On the way back to the main courtyard, we stopped off with the Frog Choir that made periodic appearances and got some photos with them. They also had a Tri-Wizard Spirit Rally, but I managed to miss them each time – students from the Beaubatons and Durmstrang academies put on artistic and athletic demonstrations.

We then went straight to Dragon Challenge (renamed from Dueling Dragons), which is really two suspended coasters intertwined, the Chinese Fireball (red) and Hungarian Horntail (blue). The queue area is long, but of course we didn’t have to wait – it just seemed to go on and on…you will come across the Goblet of Fire and the Tri-Wizard cup along the way.

Eventually we found ourselves at a choice – red or blue. We had heard one was more intense than the other, but didn’t know which. So we flipped Rosa’s business card (we didn’t have a coin), and went red. It was a fun coaster…again, it was in the dark, with no real lighting for references, so it make for interesting sensations as you fly up and over a loop in a dark sky. I don’t know if it is typically available at night, but it certainly was fun. At least I thought so. Rosa wasn’t much of a thrill ride person.

At this point it was time for a break, some more desserts and some drinks. I went over to Ollivanders alone to see what it was all about. I had to wait a few minutes as there was already a group inside, and then I was inside alone for a bit when Ollivander came out and began speaking to me, then several more came in and he chose one of the women to take part in the wand selection. It really is a small area, so I can understand the reports that it can be a really long wait to get in here. I didn’t find any of the effects spectacular though – fairly basic, actually. And of course, at the end, the chosen person has the choice to purchase (for a nice sum) the chosen wand (or any other they fancy), as does anyone else.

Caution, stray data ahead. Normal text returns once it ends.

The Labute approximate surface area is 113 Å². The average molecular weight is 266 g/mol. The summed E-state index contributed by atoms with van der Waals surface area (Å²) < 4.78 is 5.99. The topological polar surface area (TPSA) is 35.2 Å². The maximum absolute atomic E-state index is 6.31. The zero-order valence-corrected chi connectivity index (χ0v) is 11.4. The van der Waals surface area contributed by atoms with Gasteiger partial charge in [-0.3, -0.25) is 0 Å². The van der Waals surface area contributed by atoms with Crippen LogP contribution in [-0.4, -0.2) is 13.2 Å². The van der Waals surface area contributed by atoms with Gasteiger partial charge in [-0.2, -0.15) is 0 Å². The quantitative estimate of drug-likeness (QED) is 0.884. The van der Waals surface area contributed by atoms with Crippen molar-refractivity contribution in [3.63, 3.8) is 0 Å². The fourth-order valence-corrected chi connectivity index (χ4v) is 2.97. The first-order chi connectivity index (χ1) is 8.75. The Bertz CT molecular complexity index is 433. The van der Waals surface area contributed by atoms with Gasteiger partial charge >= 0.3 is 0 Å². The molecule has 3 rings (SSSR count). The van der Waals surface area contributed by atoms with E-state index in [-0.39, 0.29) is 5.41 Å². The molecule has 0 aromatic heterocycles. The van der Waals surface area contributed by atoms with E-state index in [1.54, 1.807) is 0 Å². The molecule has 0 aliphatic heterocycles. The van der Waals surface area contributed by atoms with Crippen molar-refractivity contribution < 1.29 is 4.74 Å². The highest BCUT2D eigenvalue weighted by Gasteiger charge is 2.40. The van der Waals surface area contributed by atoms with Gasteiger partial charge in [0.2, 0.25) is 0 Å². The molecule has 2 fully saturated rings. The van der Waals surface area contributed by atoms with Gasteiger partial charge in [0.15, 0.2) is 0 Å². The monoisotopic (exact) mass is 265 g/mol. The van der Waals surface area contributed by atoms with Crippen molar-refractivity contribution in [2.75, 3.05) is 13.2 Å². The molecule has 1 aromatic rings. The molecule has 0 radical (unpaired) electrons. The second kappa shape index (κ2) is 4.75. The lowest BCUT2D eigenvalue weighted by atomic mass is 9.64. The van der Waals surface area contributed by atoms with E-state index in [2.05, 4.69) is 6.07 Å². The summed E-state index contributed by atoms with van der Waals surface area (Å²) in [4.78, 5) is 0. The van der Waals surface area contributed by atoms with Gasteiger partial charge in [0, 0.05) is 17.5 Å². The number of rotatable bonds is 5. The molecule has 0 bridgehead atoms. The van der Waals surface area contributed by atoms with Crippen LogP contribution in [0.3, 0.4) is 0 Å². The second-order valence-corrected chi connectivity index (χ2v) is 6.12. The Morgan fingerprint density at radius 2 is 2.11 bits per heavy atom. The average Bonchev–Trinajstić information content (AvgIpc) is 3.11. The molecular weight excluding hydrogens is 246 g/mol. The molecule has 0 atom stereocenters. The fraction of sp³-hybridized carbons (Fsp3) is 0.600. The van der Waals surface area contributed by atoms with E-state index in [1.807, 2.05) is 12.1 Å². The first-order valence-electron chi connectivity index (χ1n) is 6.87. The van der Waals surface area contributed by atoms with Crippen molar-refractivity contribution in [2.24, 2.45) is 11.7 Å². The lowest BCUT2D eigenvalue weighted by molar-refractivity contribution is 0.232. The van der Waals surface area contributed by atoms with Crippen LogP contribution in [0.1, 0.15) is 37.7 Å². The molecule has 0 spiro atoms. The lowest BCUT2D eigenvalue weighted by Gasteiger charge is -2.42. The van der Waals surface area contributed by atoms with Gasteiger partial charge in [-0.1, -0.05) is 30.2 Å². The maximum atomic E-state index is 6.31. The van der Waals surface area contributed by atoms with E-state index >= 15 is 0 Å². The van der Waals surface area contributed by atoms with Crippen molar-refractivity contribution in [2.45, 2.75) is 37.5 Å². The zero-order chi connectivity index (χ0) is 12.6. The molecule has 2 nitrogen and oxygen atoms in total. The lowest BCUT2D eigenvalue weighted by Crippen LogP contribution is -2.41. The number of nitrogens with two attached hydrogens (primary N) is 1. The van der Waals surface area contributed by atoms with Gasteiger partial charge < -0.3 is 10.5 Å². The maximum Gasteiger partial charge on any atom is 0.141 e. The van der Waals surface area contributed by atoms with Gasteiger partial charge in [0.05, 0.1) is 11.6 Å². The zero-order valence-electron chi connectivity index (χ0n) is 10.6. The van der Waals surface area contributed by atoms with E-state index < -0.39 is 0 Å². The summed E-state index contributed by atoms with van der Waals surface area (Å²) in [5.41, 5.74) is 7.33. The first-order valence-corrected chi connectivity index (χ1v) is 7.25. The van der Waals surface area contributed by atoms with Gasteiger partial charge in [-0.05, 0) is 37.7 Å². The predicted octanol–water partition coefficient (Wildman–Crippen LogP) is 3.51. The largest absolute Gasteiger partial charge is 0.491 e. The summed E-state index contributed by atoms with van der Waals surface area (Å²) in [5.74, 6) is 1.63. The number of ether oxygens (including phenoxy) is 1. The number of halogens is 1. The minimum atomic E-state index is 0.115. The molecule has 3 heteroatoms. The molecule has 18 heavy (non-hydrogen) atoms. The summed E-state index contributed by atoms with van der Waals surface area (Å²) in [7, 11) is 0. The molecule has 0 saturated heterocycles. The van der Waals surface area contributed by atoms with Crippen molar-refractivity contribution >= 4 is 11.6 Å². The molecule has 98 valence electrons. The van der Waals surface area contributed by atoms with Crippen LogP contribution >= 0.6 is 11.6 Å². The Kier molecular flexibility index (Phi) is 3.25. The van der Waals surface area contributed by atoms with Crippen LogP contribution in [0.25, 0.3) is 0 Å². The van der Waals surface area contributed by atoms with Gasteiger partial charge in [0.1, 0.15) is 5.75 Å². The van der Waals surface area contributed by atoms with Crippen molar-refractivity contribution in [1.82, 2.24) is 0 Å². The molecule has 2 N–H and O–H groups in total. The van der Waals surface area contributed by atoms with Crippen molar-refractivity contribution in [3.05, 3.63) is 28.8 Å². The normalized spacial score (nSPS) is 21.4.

It was starting to get towards closing time, so I went back through Forbidden Journey to get photos of the queue area, and stopped in the shop for some gifts for the family, and then it was about time to head home.

It was a wonderful time overall, and a pretty surreal experience being in Hogsmeade. I can’t thank Syfy enough for offering us this opportunity to see the crown jewel in Universal Parks this way.